Referral Guidelines Otolaryngology, Head and Neck Division
- The term "hoarseness" is used as a general description of a non-specific change in vocal intensity or quality.
Initial Diagnosis and Management
- History: Many times the etiology for a change in voice can be determined from a good history. Initially, the goal is to differentiate among traumatic, inflammatory, infectious, neurologic and neoplastic causes. Specific historical points should include the duration, persistence, and severity of the symptoms, recent neck or laryngeal trauma (e.g. general endotracheal anesthesia), associated URI symptoms, and alcohol/tobacco use. Also important is a thorough past medical history including connective tissue disorders, thyroid disorders, GERD, neurologic diseases, and psychiatric problems. Infections causing "hoarseness" will typically resolve over the course of 2 weeks. Many times an infection can worsen an existing inflammatory problem (e.g. GERD) causing persistent symptoms for greater than 2 weeks.
- Physical Examination: A thorough head and neck exam is indicated. Effort should be placed on identifying any evidence of infection and/or mass lesion in the pharynx or larynx. Presence of a neck mass typically signifies a malignancy.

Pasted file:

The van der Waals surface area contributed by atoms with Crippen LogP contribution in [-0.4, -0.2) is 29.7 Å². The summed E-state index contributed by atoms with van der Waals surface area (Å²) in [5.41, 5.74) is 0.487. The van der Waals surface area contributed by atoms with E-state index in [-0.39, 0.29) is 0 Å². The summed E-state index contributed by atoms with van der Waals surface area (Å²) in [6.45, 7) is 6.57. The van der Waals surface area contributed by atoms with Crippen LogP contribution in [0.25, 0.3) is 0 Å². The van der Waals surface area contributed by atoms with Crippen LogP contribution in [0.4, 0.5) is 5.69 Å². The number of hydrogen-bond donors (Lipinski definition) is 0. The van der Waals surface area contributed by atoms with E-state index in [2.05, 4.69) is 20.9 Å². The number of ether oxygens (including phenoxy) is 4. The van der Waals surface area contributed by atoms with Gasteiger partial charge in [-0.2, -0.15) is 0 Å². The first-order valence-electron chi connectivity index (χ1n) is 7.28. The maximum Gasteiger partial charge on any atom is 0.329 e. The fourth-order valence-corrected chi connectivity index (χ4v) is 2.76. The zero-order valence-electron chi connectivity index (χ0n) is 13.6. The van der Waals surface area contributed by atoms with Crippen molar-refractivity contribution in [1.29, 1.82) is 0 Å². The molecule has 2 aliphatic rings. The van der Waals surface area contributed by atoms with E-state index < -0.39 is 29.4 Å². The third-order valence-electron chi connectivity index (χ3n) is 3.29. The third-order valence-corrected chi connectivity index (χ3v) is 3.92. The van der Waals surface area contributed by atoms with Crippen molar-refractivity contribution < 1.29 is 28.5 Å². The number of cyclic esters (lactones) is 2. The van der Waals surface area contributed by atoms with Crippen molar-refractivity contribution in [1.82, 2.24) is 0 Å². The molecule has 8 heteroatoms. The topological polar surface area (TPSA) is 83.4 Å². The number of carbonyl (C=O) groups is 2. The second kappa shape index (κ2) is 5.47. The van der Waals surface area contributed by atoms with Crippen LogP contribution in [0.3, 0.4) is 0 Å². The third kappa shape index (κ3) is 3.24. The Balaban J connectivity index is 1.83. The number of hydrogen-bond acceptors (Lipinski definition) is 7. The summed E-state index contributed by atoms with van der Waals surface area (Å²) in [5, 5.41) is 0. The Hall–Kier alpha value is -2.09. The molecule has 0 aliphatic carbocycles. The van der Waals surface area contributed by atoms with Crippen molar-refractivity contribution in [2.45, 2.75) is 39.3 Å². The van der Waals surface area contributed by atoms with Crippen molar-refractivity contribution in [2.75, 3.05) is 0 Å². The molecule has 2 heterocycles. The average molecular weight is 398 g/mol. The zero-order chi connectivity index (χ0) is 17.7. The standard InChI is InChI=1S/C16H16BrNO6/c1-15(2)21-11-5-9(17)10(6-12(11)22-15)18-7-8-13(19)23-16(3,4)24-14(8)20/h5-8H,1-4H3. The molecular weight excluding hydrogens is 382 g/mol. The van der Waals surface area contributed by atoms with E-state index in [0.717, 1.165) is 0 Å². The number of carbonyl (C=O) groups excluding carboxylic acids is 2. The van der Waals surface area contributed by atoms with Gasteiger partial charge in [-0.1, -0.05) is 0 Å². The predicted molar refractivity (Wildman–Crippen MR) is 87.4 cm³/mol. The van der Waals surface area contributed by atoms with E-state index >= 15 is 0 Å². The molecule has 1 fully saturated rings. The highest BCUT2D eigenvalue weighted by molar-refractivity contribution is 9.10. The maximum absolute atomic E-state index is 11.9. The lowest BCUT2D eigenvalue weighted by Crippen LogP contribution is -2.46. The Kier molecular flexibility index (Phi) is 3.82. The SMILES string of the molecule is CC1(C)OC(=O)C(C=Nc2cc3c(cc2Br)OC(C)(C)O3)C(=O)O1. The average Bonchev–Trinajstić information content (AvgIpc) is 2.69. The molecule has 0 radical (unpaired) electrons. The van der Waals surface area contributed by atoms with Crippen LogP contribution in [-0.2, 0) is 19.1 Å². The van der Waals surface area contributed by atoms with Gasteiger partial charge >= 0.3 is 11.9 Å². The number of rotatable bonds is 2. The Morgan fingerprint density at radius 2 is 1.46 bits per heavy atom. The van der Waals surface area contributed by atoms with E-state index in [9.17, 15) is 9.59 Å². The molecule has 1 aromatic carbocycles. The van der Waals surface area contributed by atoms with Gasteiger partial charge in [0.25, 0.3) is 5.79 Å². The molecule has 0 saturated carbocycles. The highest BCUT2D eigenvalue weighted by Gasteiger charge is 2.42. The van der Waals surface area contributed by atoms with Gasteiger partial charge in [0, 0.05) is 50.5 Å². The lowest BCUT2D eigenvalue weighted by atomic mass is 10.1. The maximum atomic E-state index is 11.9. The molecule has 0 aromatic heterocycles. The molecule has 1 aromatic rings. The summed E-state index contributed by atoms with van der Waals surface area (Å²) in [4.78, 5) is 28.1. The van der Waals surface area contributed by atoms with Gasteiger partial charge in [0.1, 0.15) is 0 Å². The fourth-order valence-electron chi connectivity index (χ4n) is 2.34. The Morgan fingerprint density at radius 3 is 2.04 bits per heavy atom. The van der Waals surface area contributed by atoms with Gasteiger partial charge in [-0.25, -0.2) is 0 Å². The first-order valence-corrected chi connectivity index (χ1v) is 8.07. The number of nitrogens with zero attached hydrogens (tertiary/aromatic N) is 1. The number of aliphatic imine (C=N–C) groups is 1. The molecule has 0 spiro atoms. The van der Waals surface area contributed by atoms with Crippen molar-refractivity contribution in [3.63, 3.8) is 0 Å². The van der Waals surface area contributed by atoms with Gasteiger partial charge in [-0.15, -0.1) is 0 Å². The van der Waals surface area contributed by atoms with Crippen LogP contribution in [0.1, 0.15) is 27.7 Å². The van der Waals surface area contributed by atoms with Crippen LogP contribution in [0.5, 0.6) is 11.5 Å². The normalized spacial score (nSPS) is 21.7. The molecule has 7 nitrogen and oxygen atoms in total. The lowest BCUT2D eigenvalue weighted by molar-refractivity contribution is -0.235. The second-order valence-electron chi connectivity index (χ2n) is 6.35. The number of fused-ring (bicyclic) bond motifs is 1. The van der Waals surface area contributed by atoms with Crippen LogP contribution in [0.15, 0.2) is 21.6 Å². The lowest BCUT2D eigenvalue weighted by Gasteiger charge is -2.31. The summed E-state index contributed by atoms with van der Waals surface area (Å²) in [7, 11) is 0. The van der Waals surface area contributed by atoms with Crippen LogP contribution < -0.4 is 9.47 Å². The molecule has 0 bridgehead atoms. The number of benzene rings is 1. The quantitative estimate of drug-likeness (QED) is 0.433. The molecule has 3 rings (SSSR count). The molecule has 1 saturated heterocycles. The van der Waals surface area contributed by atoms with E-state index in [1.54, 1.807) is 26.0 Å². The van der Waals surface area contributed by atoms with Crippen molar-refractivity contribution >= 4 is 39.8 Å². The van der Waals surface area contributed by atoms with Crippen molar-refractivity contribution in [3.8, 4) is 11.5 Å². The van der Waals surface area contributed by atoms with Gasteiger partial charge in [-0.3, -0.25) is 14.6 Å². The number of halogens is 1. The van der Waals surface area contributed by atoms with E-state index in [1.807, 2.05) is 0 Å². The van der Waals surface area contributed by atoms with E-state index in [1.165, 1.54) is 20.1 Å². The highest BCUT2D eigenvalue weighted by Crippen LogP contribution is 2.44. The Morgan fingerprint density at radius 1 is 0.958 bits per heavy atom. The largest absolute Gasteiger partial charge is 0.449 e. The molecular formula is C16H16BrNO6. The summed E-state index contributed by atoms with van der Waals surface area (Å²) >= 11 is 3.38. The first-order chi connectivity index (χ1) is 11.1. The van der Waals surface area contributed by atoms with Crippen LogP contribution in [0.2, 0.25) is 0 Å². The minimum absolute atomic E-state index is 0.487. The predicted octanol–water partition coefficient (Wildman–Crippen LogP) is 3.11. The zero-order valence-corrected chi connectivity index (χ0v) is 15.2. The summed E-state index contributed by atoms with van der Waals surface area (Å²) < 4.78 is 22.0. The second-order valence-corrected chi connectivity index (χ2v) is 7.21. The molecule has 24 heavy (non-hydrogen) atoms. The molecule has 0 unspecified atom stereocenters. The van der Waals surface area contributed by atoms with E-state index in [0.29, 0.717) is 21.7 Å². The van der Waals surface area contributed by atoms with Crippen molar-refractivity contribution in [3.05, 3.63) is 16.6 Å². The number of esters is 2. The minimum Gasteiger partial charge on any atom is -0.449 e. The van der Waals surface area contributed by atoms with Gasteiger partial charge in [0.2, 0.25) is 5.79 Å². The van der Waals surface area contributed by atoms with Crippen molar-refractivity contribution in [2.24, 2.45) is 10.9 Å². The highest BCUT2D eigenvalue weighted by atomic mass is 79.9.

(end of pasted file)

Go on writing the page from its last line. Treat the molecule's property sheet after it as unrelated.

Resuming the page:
- Ancillary Tests: If a traumatic etiology is suspected, a CT of the neck might be indicated to R/O a laryngeal fracture. In the acute setting the C-spine must be cleared.
- Initial Management: If there is a low suspicion for a neoplastic or traumatic etiology and/or there is a high likelihood of an infectious/inflammatory etiology, the following management strategy can be used:
- Voice rest
- Increased fluid intake
- Humidification of inhaled air
- Oral/inhaled steroid treatment and/or antibiotics when appropriate
- Treatment of GERD
- Treatment of SINUSITIS (See Sinusitis referral guidelines)
- Treatment for other underlying etiologies such as hypothyroidism, diabetes mellitus and rheumatoid disease should be undertaken.
Last Updated 9/27/2019